If you do plan to proceed with a daily deal offer, are some things to consider:

Try offering a daily deal of relatively high face value (say, $50 or more) with a shallow discount (at most 25% off face value), a short redemption period (90 days or less), and a limit on the number of deal vouchers consumers can buy.
Among industries, health care, professional services and special events have been most successful; more than 70% made money. However, two of the largest industries – restaurants/bars and salons/spas – don’t perform as well. Only 43.6% of restaurants surveyed earned a profit from the promotion, while 53.7% of salons and spas made money.
Most importantly, don't cut your other advertising and marketing spending to do daily deals. "Many local businesses that are spending their marketing dollars on daily deal sites have dramatically cut their ad budgets, " Dholakia says. "This is a problem because they're not building their brand when they discount their products and services. Only about 20% of customers using daily deals return to buy at full price, but customers acquired through other programs typically have much higher rates of full-price repurchases."
Copyright © 2000-2011 BizBest® Media Corp. All Rights Reserved.

Daniel Kehrer is Founder & Editor of BizBest (www.bizbest.com), a free and independent information service for small business. Twitter: @BizBest © 2011 BizBest Media®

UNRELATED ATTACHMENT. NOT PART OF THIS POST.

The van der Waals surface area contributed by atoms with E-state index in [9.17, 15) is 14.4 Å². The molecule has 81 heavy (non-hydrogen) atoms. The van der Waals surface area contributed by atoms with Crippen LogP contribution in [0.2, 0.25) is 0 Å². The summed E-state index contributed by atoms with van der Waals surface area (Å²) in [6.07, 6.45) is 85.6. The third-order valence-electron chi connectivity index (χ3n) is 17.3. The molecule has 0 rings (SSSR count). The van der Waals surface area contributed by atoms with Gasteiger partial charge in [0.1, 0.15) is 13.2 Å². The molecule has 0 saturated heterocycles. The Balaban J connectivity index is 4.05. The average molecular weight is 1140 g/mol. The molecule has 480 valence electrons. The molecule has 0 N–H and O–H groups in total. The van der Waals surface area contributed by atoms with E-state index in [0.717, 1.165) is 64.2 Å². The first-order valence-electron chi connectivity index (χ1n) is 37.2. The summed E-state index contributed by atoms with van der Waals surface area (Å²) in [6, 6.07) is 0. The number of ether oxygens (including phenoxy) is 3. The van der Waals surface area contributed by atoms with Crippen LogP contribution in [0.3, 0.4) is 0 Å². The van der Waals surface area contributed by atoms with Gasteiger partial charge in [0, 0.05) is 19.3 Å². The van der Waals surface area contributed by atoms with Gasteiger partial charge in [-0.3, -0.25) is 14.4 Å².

Complaint comments Comments (2) Complaint country United States Complaint category E-Shopping


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N  18th of Jan, 2013 by    0 Votes
I dont know much about groopdealz as i use another site to sell my goods. My husband is an attorney and before i do business with any company he checks them out. Groopdealz is being sued by one of their vendors in Salt Lake City Utah for $150, 000 for breach of contract. Harrison Mitchell is also personally being sued for this amount, and all of the assets, inventory, and accounts receivable have a UCC Lien on them. What does this mean? It means if this vendor wins the lawsuit, your inventory, cash that Groopdealz is holding, and your business could be exposed and at risk!
My husband strongly advised me to stay away from this company as they are caught up in this lawsuit and that my business could be potentially liable because they collect the money and represent our products.

This post is simply to warn others and this lawsuit can be verified in the utah court system or you can call Groopdealz and ask them. By law they are required to disclose this info to a vendor if asked as it is public information.

We use VeryJane.com / The owner is honest and i get great results.

N  16th of May, 2013 by    0 Votes
Harrison Mitchell and his company Groopville, Inc. and Joshua Lindsey and his company Capital Business Solutions have been involved in a legal dispute. That dispute has now been resolved on mutually agreeable terms.